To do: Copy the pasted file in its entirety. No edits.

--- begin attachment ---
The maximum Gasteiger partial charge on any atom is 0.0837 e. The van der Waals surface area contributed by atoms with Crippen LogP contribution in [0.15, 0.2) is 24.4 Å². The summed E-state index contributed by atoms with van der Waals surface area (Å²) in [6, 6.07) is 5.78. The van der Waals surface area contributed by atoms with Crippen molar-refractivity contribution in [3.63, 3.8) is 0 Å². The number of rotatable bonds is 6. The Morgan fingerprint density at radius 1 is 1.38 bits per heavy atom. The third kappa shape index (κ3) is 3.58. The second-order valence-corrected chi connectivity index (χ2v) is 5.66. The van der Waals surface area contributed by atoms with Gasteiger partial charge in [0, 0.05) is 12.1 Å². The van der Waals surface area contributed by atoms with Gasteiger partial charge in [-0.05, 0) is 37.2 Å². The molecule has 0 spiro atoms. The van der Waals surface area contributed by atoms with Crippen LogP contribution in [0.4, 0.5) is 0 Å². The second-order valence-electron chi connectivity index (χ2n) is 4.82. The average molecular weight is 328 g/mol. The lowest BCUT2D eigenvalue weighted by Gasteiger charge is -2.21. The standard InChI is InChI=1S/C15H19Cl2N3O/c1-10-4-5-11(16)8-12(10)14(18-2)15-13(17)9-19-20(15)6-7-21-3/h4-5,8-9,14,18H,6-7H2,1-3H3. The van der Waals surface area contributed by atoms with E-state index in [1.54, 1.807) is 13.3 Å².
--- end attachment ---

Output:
The maximum Gasteiger partial charge on any atom is 0.0837 e. The van der Waals surface area contributed by atoms with Crippen LogP contribution in [0.15, 0.2) is 24.4 Å². The summed E-state index contributed by atoms with van der Waals surface area (Å²) in [6, 6.07) is 5.78. The van der Waals surface area contributed by atoms with Crippen molar-refractivity contribution in [3.63, 3.8) is 0 Å². The number of rotatable bonds is 6. The Morgan fingerprint density at radius 1 is 1.38 bits per heavy atom. The third kappa shape index (κ3) is 3.58. The second-order valence-corrected chi connectivity index (χ2v) is 5.66. The van der Waals surface area contributed by atoms with Gasteiger partial charge in [0, 0.05) is 12.1 Å². The van der Waals surface area contributed by atoms with Gasteiger partial charge in [-0.05, 0) is 37.2 Å². The molecule has 0 spiro atoms. The van der Waals surface area contributed by atoms with Crippen LogP contribution in [0.4, 0.5) is 0 Å². The second-order valence-electron chi connectivity index (χ2n) is 4.82. The average molecular weight is 328 g/mol. The lowest BCUT2D eigenvalue weighted by Gasteiger charge is -2.21. The standard InChI is InChI=1S/C15H19Cl2N3O/c1-10-4-5-11(16)8-12(10)14(18-2)15-13(17)9-19-20(15)6-7-21-3/h4-5,8-9,14,18H,6-7H2,1-3H3. The van der Waals surface area contributed by atoms with E-state index in [1.54, 1.807) is 13.3 Å².